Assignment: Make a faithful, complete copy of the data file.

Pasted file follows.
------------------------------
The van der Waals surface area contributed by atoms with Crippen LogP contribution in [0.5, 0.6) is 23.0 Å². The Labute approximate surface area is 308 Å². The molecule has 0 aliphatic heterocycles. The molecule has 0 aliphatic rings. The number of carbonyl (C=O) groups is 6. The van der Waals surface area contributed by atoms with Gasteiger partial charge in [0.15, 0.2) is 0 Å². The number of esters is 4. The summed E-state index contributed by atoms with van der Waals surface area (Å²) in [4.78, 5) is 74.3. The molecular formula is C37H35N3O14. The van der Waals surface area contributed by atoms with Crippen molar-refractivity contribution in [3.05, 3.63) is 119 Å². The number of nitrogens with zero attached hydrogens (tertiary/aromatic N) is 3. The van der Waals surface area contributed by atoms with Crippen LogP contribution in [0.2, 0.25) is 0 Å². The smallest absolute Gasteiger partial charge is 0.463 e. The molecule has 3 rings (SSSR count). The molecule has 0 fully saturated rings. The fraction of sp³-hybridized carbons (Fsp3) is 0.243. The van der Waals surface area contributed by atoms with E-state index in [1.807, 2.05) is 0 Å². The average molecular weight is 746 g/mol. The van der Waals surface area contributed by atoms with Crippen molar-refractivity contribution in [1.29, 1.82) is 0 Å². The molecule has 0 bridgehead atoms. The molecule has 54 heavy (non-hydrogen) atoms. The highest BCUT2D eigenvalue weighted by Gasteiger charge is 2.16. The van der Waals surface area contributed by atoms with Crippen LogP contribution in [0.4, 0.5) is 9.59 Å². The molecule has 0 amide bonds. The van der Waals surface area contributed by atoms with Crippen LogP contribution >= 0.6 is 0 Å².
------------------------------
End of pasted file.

The van der Waals surface area contributed by atoms with Crippen LogP contribution in [0.5, 0.6) is 23.0 Å². The Labute approximate surface area is 308 Å². The molecule has 0 aliphatic heterocycles. The molecule has 0 aliphatic rings. The number of carbonyl (C=O) groups is 6. The van der Waals surface area contributed by atoms with Gasteiger partial charge in [0.15, 0.2) is 0 Å². The number of esters is 4. The summed E-state index contributed by atoms with van der Waals surface area (Å²) in [4.78, 5) is 74.3. The molecular formula is C37H35N3O14. The van der Waals surface area contributed by atoms with Crippen molar-refractivity contribution in [3.05, 3.63) is 119 Å². The number of nitrogens with zero attached hydrogens (tertiary/aromatic N) is 3. The van der Waals surface area contributed by atoms with Crippen LogP contribution in [0.2, 0.25) is 0 Å². The smallest absolute Gasteiger partial charge is 0.463 e. The molecule has 3 rings (SSSR count). The molecule has 0 fully saturated rings. The fraction of sp³-hybridized carbons (Fsp3) is 0.243. The van der Waals surface area contributed by atoms with E-state index in [1.807, 2.05) is 0 Å². The average molecular weight is 746 g/mol. The van der Waals surface area contributed by atoms with Crippen molar-refractivity contribution in [1.29, 1.82) is 0 Å². The molecule has 0 bridgehead atoms. The molecule has 54 heavy (non-hydrogen) atoms. The highest BCUT2D eigenvalue weighted by Gasteiger charge is 2.16. The van der Waals surface area contributed by atoms with Crippen LogP contribution in [0.4, 0.5) is 9.59 Å². The molecule has 0 amide bonds. The van der Waals surface area contributed by atoms with Crippen LogP contribution >= 0.6 is 0 Å².